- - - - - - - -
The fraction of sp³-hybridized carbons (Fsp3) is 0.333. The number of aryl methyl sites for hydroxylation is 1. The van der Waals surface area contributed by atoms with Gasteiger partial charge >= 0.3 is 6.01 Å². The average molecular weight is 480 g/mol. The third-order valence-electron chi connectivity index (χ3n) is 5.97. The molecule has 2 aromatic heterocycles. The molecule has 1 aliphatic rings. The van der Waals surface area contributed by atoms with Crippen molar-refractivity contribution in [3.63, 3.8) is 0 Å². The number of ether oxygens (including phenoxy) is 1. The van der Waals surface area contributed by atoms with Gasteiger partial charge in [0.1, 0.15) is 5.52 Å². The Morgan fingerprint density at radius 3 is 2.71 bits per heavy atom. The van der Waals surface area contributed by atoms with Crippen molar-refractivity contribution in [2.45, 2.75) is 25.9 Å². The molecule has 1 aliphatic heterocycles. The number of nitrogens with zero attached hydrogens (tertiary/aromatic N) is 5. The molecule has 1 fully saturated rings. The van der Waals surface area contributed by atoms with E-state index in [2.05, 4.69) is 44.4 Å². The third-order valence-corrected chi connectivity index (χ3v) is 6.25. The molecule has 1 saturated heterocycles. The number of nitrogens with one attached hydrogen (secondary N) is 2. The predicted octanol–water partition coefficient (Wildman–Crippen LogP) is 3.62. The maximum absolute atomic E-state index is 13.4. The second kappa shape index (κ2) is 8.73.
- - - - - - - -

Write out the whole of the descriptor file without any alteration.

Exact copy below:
The fraction of sp³-hybridized carbons (Fsp3) is 0.333. The number of aryl methyl sites for hydroxylation is 1. The van der Waals surface area contributed by atoms with Gasteiger partial charge >= 0.3 is 6.01 Å². The average molecular weight is 480 g/mol. The third-order valence-electron chi connectivity index (χ3n) is 5.97. The molecule has 2 aromatic heterocycles. The molecule has 1 aliphatic rings. The van der Waals surface area contributed by atoms with Crippen molar-refractivity contribution in [3.63, 3.8) is 0 Å². The number of ether oxygens (including phenoxy) is 1. The van der Waals surface area contributed by atoms with Gasteiger partial charge in [0.1, 0.15) is 5.52 Å². The Morgan fingerprint density at radius 3 is 2.71 bits per heavy atom. The van der Waals surface area contributed by atoms with Crippen molar-refractivity contribution in [2.45, 2.75) is 25.9 Å². The molecule has 1 aliphatic heterocycles. The number of nitrogens with zero attached hydrogens (tertiary/aromatic N) is 5. The molecule has 1 fully saturated rings. The van der Waals surface area contributed by atoms with E-state index in [2.05, 4.69) is 44.4 Å². The third-order valence-corrected chi connectivity index (χ3v) is 6.25. The molecule has 1 saturated heterocycles. The number of nitrogens with one attached hydrogen (secondary N) is 2. The predicted octanol–water partition coefficient (Wildman–Crippen LogP) is 3.62. The maximum absolute atomic E-state index is 13.4. The second kappa shape index (κ2) is 8.73.